Authority over Satan

Jesus defeated Satan in the wilderness, and the effects of his victory were demonstrated as he exercised authority over demonic forces upon his arrival in Galilee where he began to proclaim the Good News – “Repent, for the Kingdom of God is near!” For, in Jesus of Nazareth, “The people that sat in darkness Saw a great light. And to them that sat in the region and shadow of death, to them did light spring up.” With the appearance of the “Son of Man,” the era of salvation had commenced.

All this began in the village of Capernaum on the northwest shore of the Sea of Galilee. And his first confrontation with the now-defeated forces of Satan took place in the local synagogue - (Mark 1:21-28).

Cosmos Dark Mountain - Photo by Benjaminrobyn Jespersen on Unsplash
[Photo by Benjaminrobyn Jespersen on Unsplash]

The term ‘
synagogue’ means “gathering place,” typically, an assembly hall where Jews studied the Torah and prayed. This institution is not mentioned in the Torah, and it possibly originated during the Babylonian Captivity.


In the synagogue, the Jews were amazed by the authoritative manner by which Jesus taught, but NOT by the contents of his teaching. The scribes expounded the Law by citing oral traditions and legal precedents, the so-called “tradition of the elders.” They did not make authoritative pronouncements on scriptural interpretations, at least, not on their own authority.

In contrast, Jesus taught decisively with practical and relevant applications based on his messianic authority. The “Son of Man” had arrived, and he possessed the messianic authority to pronounce the correct interpretations of Scripture.

Of the thirteen miracles recorded in the Gospel of Mark, four are exorcisms, the most frequent type of healing in this gospel account. Eleven times Mark refers to demons as “unclean spirits.” Four times the verbal form of the Greek term for “demons” is used to denote someone who is “demonized.” In other words, oppressed by demons.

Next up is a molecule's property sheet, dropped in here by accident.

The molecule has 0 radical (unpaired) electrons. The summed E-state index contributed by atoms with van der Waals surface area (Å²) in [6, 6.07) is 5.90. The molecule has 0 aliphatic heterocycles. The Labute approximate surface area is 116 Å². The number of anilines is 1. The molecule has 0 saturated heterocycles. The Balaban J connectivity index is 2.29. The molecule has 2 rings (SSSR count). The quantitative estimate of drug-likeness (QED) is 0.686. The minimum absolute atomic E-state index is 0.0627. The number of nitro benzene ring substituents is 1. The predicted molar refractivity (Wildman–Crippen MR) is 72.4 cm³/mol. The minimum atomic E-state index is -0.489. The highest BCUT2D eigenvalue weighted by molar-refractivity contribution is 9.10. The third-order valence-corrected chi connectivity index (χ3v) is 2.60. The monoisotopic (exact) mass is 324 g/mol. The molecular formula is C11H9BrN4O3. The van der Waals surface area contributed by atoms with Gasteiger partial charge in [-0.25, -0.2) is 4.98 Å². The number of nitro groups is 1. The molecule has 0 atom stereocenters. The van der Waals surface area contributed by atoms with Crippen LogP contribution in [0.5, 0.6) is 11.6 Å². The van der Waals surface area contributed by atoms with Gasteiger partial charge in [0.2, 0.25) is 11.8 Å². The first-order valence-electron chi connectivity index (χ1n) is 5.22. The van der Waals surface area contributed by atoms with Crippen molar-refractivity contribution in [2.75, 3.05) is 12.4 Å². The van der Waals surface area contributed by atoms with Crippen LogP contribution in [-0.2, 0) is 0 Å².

In the present account, the term “unclean” refers to a state of ritual defilement. A person with an “unclean spirit” was excluded from the Jerusalem Temple and its various worship and sacrificial rituals unless he or she underwent the required steps to reestablish his or her ritual purity.


But why was this demonized man allowed in the synagogue despite his ritually “unclean” state? His very presence indicated that the members of the synagogue did not rigorously follow the purity codes found in the Book of Leviticus, or at least, not the men present in the synagogue that day.

In Mark, the synagogue is the place where demons are present, religious authorities are antagonistic to the Messiah, and their hardness of heart is the rule rather than the exception. Like the Temple, the synagogue is an arena of conflict whenever Jesus begins to proclaim the Good News of the Kingdom of God - (Mark 1:39, 3:1, 6:2, 12:39, 13:9).

This demon spoke through the man: “What have we in common with you, Jesus of Nazareth? Have you come to destroy us?” The unclean spirit used the plural pronoun “we” since he represented all demonic forces that were present in the synagogue. The confrontation was a harbinger of the larger cosmic conflict between Jesus and the forces of Satan that would culminate in his death.

This “unclean spirit” recognized this unassuming Jesus of Nazareth as the “Holy One of God,” the promised Messiah of Israel. Though hidden from men, the demons knew who he was. His command for them to remain silent was not to hide his messianic status. By identifying him in public as the Messiah, demons could discredit his teachings and mission.

And in Mark’s account, more than the content of his teachings, what matters is the way in which he teaches - “WITH AUTHORITY” - and its effect on those who hear him (“They were all amazed”).

Thus, the words of Jesus demonstrated his superior authority over those of the scribes, and his exorcisms evidenced his authority over the Devil. The authority by which he taught was the same messianic authority by which he expelled demonic forces.

His exorcisms proved that the “Coming One” who will baptize his followers in the Holy Spirit is reconquering territory from Satan’s realm and adding it to the Kingdom of God. His authority over demonic forces was the result of his victory over Satan and his return “in the power of the Spirit.”



Salvation for the Nations

His Name is Jesus